A Philippine archaeologist suggests that archaeology has the potential to confirm events in Ibaloi oral history. One such event includes the Spanish massacre of an Ibaloi village in the 18th century.
Knowing original Ibaloi settlements thru gold trading
The Inquirer, 17 January 2012
There was a village in Ibaloi lore called “Tonglo” where the trading of gold was said to be brisk and thriving. An account by Michael Armand Canilao in his book, “Of Gold, Spanish Conquistadors and Ibaloi Generational Memory” (Cordillera Studies Center, University of the Philippines-Baguio, 2011), has it that a Spanish punitive expedition in 1759 razed this village, killing hundreds of Ibaloi who fought the invaders.
This event, Canilao writes, had come to be known as the “Tonglo Massacre.”
But apart from a general direction of the place given by Spanish friar named Vivar in 1755 as “four leguas (24 km) east of Cava (La Union),” no one exactly knows where Tonglo is, only that it is vaguely recalled in Ibaloi oral traditions.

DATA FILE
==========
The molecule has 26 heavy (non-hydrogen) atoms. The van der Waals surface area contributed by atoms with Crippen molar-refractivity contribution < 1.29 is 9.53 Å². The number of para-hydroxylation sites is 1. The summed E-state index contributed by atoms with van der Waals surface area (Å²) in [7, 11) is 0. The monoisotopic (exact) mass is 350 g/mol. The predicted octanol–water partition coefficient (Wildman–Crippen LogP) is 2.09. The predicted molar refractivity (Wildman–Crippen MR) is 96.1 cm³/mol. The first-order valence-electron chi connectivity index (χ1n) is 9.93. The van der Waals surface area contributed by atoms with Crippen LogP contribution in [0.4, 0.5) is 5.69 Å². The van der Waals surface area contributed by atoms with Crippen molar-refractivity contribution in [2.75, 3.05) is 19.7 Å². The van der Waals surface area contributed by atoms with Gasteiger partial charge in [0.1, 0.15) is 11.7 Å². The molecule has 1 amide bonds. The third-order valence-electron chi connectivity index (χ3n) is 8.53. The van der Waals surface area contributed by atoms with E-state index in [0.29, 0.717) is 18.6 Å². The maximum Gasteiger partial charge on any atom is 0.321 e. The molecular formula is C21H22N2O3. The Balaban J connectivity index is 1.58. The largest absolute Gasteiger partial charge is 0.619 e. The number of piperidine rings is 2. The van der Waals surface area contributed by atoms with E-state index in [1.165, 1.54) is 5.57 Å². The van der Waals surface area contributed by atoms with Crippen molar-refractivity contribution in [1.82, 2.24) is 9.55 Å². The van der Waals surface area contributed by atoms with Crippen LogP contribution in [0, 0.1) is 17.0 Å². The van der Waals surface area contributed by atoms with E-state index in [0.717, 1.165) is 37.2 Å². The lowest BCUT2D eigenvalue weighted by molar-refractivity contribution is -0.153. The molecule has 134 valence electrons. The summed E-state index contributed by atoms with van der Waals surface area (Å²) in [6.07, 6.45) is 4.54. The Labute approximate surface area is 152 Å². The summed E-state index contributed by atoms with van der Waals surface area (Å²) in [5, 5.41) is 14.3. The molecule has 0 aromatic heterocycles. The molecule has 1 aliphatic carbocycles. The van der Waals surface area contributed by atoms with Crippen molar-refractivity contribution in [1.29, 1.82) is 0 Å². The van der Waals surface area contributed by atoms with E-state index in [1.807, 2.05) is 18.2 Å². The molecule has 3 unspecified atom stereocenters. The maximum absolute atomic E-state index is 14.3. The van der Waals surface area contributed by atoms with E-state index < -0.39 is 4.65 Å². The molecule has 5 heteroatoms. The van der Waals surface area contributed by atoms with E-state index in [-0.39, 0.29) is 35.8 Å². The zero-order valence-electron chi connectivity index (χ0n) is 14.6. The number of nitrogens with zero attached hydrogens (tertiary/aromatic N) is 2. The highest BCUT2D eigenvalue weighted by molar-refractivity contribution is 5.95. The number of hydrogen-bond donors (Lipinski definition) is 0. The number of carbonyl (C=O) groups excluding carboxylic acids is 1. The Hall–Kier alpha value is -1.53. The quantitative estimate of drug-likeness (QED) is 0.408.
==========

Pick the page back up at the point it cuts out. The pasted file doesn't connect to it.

The event’s discussion is regarded as “taboo … to mask the absence or lack of credible evidence that such a massacre really took place,” says Canilao.
The evidence could be surfaced through archaeology, suggests Canilao, a senior lecturer in the archaeological studies program and Center for International Studies of the University of the Philippines-Diliman. “Perhaps [it] can offer a breakthrough in confirming if this massacre indeed took place or not,” he says.
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